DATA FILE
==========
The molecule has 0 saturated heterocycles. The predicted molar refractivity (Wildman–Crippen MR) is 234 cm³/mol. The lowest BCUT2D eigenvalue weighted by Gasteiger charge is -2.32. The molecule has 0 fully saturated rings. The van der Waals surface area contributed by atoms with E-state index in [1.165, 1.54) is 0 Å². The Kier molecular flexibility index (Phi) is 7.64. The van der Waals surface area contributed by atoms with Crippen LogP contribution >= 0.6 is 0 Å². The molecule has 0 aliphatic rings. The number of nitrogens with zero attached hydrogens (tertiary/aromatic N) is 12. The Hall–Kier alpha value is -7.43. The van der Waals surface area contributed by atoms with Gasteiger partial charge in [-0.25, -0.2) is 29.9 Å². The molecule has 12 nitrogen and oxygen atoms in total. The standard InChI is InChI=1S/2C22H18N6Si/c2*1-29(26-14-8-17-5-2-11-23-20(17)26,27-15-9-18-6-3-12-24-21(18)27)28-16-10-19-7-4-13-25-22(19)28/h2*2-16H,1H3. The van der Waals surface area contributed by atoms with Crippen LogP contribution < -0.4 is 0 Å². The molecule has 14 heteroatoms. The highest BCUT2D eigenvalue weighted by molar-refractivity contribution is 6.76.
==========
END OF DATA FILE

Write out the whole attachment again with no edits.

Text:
The molecule has 0 saturated heterocycles. The predicted molar refractivity (Wildman–Crippen MR) is 234 cm³/mol. The lowest BCUT2D eigenvalue weighted by Gasteiger charge is -2.32. The molecule has 0 fully saturated rings. The van der Waals surface area contributed by atoms with E-state index in [1.165, 1.54) is 0 Å². The Kier molecular flexibility index (Phi) is 7.64. The van der Waals surface area contributed by atoms with Crippen LogP contribution >= 0.6 is 0 Å². The molecule has 0 aliphatic rings. The number of nitrogens with zero attached hydrogens (tertiary/aromatic N) is 12. The Hall–Kier alpha value is -7.43. The van der Waals surface area contributed by atoms with Gasteiger partial charge in [-0.25, -0.2) is 29.9 Å². The molecule has 12 nitrogen and oxygen atoms in total. The standard InChI is InChI=1S/2C22H18N6Si/c2*1-29(26-14-8-17-5-2-11-23-20(17)26,27-15-9-18-6-3-12-24-21(18)27)28-16-10-19-7-4-13-25-22(19)28/h2*2-16H,1H3. The van der Waals surface area contributed by atoms with Crippen LogP contribution < -0.4 is 0 Å². The molecule has 14 heteroatoms. The highest BCUT2D eigenvalue weighted by molar-refractivity contribution is 6.76.